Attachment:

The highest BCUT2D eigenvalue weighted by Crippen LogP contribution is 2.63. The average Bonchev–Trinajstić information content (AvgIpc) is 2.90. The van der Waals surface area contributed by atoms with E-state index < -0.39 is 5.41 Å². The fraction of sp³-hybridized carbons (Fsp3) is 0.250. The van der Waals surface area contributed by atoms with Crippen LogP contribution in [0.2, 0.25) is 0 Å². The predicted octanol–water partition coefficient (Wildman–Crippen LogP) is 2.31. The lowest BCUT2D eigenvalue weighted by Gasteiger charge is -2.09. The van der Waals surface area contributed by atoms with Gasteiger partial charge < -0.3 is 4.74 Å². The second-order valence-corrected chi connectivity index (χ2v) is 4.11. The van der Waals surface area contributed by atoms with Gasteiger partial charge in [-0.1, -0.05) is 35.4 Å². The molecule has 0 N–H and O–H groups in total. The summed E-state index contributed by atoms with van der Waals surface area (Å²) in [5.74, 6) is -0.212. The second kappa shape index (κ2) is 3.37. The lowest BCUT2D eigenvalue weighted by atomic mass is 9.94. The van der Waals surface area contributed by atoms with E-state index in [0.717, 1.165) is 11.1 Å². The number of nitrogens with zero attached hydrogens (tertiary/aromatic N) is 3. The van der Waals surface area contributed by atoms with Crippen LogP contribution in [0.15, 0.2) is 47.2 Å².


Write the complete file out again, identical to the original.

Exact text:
The highest BCUT2D eigenvalue weighted by Crippen LogP contribution is 2.63. The average Bonchev–Trinajstić information content (AvgIpc) is 2.90. The van der Waals surface area contributed by atoms with E-state index < -0.39 is 5.41 Å². The fraction of sp³-hybridized carbons (Fsp3) is 0.250. The van der Waals surface area contributed by atoms with Crippen LogP contribution in [0.2, 0.25) is 0 Å². The predicted octanol–water partition coefficient (Wildman–Crippen LogP) is 2.31. The lowest BCUT2D eigenvalue weighted by Gasteiger charge is -2.09. The van der Waals surface area contributed by atoms with Gasteiger partial charge < -0.3 is 4.74 Å². The second-order valence-corrected chi connectivity index (χ2v) is 4.11. The van der Waals surface area contributed by atoms with Gasteiger partial charge in [-0.1, -0.05) is 35.4 Å². The molecule has 0 N–H and O–H groups in total. The summed E-state index contributed by atoms with van der Waals surface area (Å²) in [5.74, 6) is -0.212. The second kappa shape index (κ2) is 3.37. The lowest BCUT2D eigenvalue weighted by atomic mass is 9.94. The van der Waals surface area contributed by atoms with E-state index in [0.717, 1.165) is 11.1 Å². The number of nitrogens with zero attached hydrogens (tertiary/aromatic N) is 3. The van der Waals surface area contributed by atoms with Crippen LogP contribution in [0.15, 0.2) is 47.2 Å².